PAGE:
By Deborah Brauser
WebMD Health News
Reviewed by Arefa Cassoobhoy, MD, MPH
A study of more than 1,000 adults showed the men who were treated with methadone had roughly one-quarter of the testosterone found in men who did not use opioid drugs.
But there were no significant changes in testosterone in the women in the study.
"We expected that men would have lower testosterone. That was not something new," says researcher Zainab Samaan, MD, PhD, assistant professor at McMaster University in Hamilton, Canada.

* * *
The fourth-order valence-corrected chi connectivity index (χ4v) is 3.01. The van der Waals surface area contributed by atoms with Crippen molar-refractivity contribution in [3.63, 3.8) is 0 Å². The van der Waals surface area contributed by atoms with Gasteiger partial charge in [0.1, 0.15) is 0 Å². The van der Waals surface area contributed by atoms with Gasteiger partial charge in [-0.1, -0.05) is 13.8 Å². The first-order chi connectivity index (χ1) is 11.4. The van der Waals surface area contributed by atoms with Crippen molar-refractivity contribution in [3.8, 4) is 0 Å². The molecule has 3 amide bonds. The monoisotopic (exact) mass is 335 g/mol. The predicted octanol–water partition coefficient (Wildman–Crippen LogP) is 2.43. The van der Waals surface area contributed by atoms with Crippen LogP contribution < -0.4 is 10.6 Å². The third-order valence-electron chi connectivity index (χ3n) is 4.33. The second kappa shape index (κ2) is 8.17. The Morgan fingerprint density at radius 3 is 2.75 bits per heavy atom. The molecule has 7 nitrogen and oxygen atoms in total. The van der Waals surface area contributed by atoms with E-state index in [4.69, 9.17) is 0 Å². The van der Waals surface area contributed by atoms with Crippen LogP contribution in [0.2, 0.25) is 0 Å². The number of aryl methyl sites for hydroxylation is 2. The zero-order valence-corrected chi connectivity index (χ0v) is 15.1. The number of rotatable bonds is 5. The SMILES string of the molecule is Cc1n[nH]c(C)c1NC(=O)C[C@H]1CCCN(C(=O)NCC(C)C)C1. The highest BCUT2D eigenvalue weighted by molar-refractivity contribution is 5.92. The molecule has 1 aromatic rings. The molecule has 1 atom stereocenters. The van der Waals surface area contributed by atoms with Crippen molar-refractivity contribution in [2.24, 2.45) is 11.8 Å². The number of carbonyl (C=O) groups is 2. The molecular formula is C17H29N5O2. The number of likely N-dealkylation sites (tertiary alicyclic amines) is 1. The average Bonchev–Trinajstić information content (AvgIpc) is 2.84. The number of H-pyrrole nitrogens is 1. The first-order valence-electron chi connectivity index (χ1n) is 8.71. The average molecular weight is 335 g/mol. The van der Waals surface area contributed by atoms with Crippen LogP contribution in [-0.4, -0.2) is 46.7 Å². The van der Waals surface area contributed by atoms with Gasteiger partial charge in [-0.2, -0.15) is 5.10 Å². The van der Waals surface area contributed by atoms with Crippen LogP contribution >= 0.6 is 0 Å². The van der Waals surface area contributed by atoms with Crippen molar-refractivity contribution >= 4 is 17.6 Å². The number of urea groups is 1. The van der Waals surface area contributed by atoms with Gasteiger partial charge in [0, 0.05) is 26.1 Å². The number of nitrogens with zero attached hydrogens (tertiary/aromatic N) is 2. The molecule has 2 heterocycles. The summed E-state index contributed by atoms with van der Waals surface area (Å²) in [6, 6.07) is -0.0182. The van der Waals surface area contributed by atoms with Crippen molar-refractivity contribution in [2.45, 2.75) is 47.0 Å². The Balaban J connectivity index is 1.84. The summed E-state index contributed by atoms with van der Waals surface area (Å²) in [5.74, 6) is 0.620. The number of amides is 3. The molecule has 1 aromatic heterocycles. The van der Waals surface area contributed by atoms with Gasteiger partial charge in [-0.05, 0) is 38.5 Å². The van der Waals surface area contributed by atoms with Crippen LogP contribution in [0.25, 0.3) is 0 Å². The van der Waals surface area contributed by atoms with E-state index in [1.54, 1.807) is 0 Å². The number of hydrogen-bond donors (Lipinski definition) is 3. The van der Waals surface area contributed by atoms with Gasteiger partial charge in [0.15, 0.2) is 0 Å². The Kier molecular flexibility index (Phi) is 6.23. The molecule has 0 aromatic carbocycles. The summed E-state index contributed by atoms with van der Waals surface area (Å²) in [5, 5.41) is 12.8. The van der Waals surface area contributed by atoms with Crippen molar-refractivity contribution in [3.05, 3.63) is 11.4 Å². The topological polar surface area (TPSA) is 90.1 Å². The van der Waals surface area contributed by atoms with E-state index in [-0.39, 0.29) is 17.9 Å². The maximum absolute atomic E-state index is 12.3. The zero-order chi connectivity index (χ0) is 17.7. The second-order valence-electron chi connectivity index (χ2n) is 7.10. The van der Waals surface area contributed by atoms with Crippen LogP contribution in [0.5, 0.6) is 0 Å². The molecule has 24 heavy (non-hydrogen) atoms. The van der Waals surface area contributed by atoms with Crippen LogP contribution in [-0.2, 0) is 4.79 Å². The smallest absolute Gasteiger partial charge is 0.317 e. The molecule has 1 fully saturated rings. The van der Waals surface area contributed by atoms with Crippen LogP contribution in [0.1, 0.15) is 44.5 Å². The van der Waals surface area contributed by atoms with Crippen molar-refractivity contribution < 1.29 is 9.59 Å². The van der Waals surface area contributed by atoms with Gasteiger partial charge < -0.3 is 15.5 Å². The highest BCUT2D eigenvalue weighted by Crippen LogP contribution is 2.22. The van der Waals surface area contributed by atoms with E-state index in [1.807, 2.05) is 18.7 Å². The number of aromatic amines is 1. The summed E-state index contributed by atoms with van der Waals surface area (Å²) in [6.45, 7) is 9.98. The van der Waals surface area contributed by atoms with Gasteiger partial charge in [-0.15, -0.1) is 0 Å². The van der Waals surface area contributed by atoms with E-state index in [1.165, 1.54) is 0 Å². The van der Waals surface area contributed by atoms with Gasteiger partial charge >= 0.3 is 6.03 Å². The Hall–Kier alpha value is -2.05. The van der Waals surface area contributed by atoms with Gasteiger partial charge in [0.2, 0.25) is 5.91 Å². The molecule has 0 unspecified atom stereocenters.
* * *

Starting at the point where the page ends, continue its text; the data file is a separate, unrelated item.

"What was surprising was the magnitude of the reduction," Samaan says.
Doctors should be aware of these findings and should manage symptoms of low testosterone, she said, including checking levels before and during methadone therapy.
"Doctors should also ensure the patients are being prescribed the lowest dose of opioids, including methadone, for effective treatment to minimize testosterone suppression," she says in a news release.
The study was published online Aug. 26 in Scientific Reports.
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SOURCES: Zainab Samaan, MD, PhD, assistant professor, McMaster University, Hamilton, Canada. Samaan, Z. Scientific Reports, published online Aug. 26, 2014.
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